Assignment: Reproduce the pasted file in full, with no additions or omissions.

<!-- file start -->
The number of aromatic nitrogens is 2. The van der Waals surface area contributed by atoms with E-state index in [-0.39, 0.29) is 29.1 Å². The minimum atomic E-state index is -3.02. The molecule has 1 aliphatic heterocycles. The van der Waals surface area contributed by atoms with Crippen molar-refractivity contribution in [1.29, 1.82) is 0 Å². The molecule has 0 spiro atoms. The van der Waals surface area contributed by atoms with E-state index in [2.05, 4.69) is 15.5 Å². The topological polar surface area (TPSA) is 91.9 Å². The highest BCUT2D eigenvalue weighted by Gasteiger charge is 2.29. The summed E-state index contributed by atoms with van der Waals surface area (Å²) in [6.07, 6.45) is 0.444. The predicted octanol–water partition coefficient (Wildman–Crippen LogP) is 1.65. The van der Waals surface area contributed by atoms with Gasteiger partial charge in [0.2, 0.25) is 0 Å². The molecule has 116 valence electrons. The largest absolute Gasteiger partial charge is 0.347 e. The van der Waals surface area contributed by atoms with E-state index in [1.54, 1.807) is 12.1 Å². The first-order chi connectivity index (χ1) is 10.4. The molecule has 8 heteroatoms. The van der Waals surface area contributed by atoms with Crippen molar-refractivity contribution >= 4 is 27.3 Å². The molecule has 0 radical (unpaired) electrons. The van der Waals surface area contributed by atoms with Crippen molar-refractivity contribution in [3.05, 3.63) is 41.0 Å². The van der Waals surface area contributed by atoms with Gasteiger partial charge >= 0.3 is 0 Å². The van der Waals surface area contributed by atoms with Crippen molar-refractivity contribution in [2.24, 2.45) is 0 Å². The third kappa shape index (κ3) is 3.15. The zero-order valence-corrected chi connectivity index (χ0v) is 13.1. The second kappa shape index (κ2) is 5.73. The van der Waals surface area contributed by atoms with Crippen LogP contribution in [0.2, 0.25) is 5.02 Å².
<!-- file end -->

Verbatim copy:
The number of aromatic nitrogens is 2. The van der Waals surface area contributed by atoms with E-state index in [-0.39, 0.29) is 29.1 Å². The minimum atomic E-state index is -3.02. The molecule has 1 aliphatic heterocycles. The van der Waals surface area contributed by atoms with Crippen molar-refractivity contribution in [1.29, 1.82) is 0 Å². The molecule has 0 spiro atoms. The van der Waals surface area contributed by atoms with E-state index in [2.05, 4.69) is 15.5 Å². The topological polar surface area (TPSA) is 91.9 Å². The highest BCUT2D eigenvalue weighted by Gasteiger charge is 2.29. The summed E-state index contributed by atoms with van der Waals surface area (Å²) in [6.07, 6.45) is 0.444. The predicted octanol–water partition coefficient (Wildman–Crippen LogP) is 1.65. The van der Waals surface area contributed by atoms with Gasteiger partial charge in [0.2, 0.25) is 0 Å². The molecule has 116 valence electrons. The largest absolute Gasteiger partial charge is 0.347 e. The van der Waals surface area contributed by atoms with E-state index in [1.54, 1.807) is 12.1 Å². The first-order chi connectivity index (χ1) is 10.4. The molecule has 8 heteroatoms. The van der Waals surface area contributed by atoms with Crippen molar-refractivity contribution >= 4 is 27.3 Å². The molecule has 0 radical (unpaired) electrons. The van der Waals surface area contributed by atoms with Crippen molar-refractivity contribution in [3.05, 3.63) is 41.0 Å². The van der Waals surface area contributed by atoms with Gasteiger partial charge >= 0.3 is 0 Å². The van der Waals surface area contributed by atoms with Crippen molar-refractivity contribution in [2.24, 2.45) is 0 Å². The third kappa shape index (κ3) is 3.15. The zero-order valence-corrected chi connectivity index (χ0v) is 13.1. The second kappa shape index (κ2) is 5.73. The van der Waals surface area contributed by atoms with Crippen LogP contribution in [0.2, 0.25) is 5.02 Å².